The future of a professional association: A causal layered perspective
thesisposted on 2017-12-06, 12:36 authored by G Kam Tong Fan
This study investigated the level of alliance of social workers in Singapore with their professional association, the Singapore Association of Social Workers (SASW). Currently, there is a lack of studies exploring, in some depth, membership issues amongst professional social work associations and their probable future. This study utilised a futures methodology framework, namely the 'Causal Layered analysis' (CLA) as its main research tools. A face-to-face semi-structured interview was administered to a non-proportional stratified sample of 27 qualified social workers. The main objective was to suggest strategies that would strengthen the current level of alliance between social workers and SASW, resolve some pertinent professional issues, and develop a new future for the Association. The findings suggested that respondents' views of alliances were highly influenced by broader personal, national and even global, structural and systemic issues as well as inherent organizational issues faced by the professional association. Despite social workers being critical of their own professional association, they were hopeful that it could effect positive changes for the profession. Many did not consider themselves as part of the change process; instead, they adopted a bystander stance and would only come to the rescue of SASW should it face serious threats of being dissolved. Factors that drew social workers to join and remain with SASW lie in the extent of how the Association's services, events and projects were being targeted, personalized and carried through sufficiently to add value to their current workplace achievements. There was a call for SASW to adopt strong bonding strategies that would interconnect as well as integrate social workers into a strong professional force.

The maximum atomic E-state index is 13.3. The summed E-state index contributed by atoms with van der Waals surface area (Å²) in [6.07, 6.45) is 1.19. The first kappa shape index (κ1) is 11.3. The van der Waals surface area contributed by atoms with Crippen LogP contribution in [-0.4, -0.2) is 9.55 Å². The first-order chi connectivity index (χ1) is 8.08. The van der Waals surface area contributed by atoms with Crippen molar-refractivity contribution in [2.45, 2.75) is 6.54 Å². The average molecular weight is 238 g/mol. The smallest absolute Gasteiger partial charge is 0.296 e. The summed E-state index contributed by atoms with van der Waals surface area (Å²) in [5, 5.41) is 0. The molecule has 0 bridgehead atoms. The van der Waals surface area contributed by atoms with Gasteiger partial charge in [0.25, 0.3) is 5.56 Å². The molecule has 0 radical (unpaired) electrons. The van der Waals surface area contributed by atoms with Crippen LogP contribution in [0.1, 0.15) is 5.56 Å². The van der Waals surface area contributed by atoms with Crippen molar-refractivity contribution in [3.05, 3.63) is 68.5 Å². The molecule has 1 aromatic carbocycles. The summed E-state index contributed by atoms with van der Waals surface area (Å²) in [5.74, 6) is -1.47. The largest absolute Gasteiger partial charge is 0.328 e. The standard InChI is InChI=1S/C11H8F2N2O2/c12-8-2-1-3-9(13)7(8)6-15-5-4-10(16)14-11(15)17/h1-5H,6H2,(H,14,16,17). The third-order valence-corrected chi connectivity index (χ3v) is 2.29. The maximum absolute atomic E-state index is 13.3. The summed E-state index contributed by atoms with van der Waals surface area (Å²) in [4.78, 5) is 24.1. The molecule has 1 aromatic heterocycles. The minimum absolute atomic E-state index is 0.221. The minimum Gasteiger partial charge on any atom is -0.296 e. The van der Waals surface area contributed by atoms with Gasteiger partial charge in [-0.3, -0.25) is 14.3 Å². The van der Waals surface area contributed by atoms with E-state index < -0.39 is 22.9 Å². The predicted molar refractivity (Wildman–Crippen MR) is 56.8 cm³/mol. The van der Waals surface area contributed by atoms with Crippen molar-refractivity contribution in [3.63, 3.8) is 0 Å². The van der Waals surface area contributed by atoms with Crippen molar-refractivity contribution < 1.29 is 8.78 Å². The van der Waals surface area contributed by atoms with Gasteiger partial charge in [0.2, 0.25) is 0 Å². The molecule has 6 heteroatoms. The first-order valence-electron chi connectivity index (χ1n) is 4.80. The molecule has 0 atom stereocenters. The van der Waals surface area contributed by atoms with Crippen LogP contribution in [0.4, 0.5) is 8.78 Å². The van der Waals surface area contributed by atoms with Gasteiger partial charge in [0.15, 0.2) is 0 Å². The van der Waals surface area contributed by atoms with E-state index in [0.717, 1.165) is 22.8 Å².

LocationCentral Queensland University
SupervisorAssociate Professor Frances Killion ; Associate Professor Les Killion
- Doctoral Thesis